My Office Squalor Is Now Art
If my desk reflects my personality, then clearly I am a mess.
Yesterday, E. Brady Robinson, the photographer behind the ongoing project "Desks as Portraits: An Inside Look at the DC Art World," stopped by Washington City Paper to take a portrait of my workspace. Obviously, I did not clean up beforehand.
Well, OK, I made one change. When she arrived, Robinson asked if I wanted to cover up anything. See that yellow notepad? It's in front of a whiteboard I no longer use, on which I used to jot down story ideas. Before Robinson got started, I adjusted the pad so it's blocking a particularly provocative article idea I never got off the ground. But otherwise, that's my desk in all of its usual squalor.
As Robinson told The Washington Post earlier this year, "Desks as Portraits" began covertly. In January, she was in the offices of the nonprofit Cultural Development Corporation, taking headshots of staff for use in an annual report. While she was waiting at CuDC's Flashpoint space, she came across the work area of the gallery's visual arts director, Karyn Miller, and took its portrait. Eventually, following some help from art doyenne Philippa Hughes and her Rolodex, Robinson began shooting the desks of a large swath of local artists, collectors, curators, and administrators. She's now shot more than 40 desks.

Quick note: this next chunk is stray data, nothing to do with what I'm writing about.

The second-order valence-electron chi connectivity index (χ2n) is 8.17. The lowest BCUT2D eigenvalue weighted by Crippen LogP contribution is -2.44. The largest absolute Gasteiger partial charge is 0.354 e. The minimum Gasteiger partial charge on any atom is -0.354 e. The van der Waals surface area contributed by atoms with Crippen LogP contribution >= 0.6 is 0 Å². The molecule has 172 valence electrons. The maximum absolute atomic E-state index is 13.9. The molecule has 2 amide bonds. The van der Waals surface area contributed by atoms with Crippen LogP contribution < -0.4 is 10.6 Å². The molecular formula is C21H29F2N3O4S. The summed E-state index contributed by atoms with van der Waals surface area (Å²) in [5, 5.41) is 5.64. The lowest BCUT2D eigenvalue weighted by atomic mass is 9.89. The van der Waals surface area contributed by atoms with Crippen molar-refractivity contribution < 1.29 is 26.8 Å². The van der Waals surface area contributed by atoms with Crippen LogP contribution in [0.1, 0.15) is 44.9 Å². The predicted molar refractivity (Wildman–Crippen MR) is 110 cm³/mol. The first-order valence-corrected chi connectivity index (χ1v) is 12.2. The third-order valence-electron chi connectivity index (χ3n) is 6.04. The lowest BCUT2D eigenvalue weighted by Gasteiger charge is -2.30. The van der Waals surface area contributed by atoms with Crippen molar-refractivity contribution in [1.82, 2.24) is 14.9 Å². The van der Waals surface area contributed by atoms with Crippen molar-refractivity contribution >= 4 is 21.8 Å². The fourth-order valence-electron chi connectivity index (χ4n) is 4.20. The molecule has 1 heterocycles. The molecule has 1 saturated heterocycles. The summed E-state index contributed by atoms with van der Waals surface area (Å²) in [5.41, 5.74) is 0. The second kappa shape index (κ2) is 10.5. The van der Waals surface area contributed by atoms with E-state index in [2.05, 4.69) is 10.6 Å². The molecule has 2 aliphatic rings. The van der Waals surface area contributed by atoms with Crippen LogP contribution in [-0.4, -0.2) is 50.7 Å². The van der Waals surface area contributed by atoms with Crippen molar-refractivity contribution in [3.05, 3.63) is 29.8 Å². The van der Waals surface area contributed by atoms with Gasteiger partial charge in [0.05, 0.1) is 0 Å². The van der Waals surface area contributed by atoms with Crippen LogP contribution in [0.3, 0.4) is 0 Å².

In November, the series made its debut in the "American Life" competition of the 2011 Lishui Photography Competition in China—and it won, which means Robinson got to take home 10,000 renminbi. The 16 portraits that showed in Lishui are now touring other cities in China.
Robinson splits her time between D.C. and the University of Central Florida, where she's a professor of visual arts. Once she feels she's got enough desk shots, Robinson says, she'd like to publish a book of the body of work. She's planning to return to China, and hopes to shoots the workspaces of creative types there, as well as in more U.S. cities.
One thing you'll notice about "Desks as Portraits"—and, in fact, in most of the work on Robinson's website—is an absence of people. In the desk series, you see two exceptions: the tattooed arm of photographer Victoria F. Gaitán in one portrait, and the full figure of art patron Mera Rubell, who's working on her smartphone, in another.
The whole idea, of course, is to reveal something about each absent subject by focusing only on their stuff. I asked Robinson what patterns she's detected in the project. "The messier, the more creative," she said. I'll take it.